Flanders (Ghent & Bruges)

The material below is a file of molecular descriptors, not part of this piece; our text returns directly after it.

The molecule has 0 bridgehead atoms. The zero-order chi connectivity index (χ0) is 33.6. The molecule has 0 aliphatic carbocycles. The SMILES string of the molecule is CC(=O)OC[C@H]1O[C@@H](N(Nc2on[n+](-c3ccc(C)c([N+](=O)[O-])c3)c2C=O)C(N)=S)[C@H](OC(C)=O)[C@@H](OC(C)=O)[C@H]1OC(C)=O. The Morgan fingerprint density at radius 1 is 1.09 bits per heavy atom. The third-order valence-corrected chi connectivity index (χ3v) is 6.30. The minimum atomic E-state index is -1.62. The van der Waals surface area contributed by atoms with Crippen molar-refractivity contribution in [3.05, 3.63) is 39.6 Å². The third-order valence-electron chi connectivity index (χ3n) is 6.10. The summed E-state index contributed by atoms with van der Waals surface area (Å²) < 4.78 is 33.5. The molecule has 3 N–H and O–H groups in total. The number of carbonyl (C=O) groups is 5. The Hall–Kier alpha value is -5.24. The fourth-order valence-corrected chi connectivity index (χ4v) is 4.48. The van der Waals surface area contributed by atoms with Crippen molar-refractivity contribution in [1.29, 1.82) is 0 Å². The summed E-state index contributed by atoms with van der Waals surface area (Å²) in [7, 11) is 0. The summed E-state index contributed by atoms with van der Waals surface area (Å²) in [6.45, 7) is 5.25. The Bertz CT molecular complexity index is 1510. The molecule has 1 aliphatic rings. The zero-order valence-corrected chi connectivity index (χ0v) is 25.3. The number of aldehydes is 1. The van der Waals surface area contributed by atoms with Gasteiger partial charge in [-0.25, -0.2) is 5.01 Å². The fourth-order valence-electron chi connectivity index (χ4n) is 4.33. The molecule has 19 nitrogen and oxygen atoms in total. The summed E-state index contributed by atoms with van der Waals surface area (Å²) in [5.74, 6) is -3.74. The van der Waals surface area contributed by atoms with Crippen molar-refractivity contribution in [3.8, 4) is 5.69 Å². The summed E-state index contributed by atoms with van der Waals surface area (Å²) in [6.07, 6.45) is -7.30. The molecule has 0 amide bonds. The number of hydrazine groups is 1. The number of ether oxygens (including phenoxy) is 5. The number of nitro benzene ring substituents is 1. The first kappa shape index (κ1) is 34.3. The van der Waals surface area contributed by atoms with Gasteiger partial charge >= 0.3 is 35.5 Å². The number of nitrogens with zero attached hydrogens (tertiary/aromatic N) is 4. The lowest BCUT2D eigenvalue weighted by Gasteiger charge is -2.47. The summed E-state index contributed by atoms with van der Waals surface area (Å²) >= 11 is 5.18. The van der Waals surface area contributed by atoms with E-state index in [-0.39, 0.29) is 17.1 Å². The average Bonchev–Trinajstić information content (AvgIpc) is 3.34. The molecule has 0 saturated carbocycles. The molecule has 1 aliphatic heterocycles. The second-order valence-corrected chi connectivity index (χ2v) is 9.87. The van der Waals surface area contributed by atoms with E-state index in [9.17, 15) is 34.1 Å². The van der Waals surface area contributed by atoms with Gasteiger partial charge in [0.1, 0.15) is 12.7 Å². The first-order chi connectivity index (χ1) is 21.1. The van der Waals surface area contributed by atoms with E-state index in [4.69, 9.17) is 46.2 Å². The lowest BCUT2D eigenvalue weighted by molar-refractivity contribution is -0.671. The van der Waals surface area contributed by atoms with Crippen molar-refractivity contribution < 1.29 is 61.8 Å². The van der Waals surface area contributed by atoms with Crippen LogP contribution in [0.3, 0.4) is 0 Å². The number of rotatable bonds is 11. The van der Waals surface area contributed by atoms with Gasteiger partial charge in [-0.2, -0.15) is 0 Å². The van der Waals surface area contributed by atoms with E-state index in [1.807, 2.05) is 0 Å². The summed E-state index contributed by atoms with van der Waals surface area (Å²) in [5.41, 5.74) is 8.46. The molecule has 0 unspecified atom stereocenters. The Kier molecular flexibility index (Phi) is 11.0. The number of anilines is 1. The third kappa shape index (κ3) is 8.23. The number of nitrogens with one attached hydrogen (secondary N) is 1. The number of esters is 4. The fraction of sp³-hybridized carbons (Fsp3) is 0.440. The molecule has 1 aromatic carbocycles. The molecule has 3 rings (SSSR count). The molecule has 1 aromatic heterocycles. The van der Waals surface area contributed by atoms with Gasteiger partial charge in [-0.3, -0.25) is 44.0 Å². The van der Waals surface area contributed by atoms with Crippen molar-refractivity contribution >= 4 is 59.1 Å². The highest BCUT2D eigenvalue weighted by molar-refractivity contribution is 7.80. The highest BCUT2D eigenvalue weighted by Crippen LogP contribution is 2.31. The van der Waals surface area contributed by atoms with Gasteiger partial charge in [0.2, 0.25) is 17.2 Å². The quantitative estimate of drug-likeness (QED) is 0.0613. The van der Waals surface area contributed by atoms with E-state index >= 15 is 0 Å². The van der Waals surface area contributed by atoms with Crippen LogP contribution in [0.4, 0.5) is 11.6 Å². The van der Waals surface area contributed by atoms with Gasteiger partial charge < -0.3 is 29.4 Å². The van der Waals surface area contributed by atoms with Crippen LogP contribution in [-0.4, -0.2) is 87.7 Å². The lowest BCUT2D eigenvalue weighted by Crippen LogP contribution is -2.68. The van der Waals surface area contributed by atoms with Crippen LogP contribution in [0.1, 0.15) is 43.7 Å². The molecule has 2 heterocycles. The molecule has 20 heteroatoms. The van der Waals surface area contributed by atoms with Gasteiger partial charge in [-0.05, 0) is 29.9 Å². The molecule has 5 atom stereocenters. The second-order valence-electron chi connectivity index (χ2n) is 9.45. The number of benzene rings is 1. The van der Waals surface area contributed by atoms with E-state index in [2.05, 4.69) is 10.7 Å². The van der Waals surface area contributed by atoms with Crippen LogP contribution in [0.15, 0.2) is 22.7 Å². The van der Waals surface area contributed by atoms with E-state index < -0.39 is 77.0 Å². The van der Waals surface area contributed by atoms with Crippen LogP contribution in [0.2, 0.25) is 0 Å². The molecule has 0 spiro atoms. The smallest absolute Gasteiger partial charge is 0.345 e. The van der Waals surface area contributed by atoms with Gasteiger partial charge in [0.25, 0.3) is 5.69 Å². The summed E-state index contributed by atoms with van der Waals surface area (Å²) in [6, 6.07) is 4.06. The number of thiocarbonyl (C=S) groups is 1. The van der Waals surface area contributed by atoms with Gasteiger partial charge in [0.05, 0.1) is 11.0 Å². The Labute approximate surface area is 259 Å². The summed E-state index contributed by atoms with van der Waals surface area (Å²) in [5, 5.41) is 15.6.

During the fourteenth century The Low Countries (what we now know as the Netherlands plus the northern part of Belgium) had enjoyed an economic boom, which began in Flanders. By the fifteenth century Ghent had become the most prosperous city north of Paris. In nearby Bruges the trade in textiles flourished; it was an important centre for European commerce, the city where Italian bankers had opened the very first stock exchange; and it was renowned for producing exceptionally fine manuscripts. Printing became established in both cities. In the 1470s William Caxton, who had lived in Flanders for a number of years and had worked as a mercer (cloth merchant), set up a printing house, probably first in Ghent, followed by a short period in Bruges.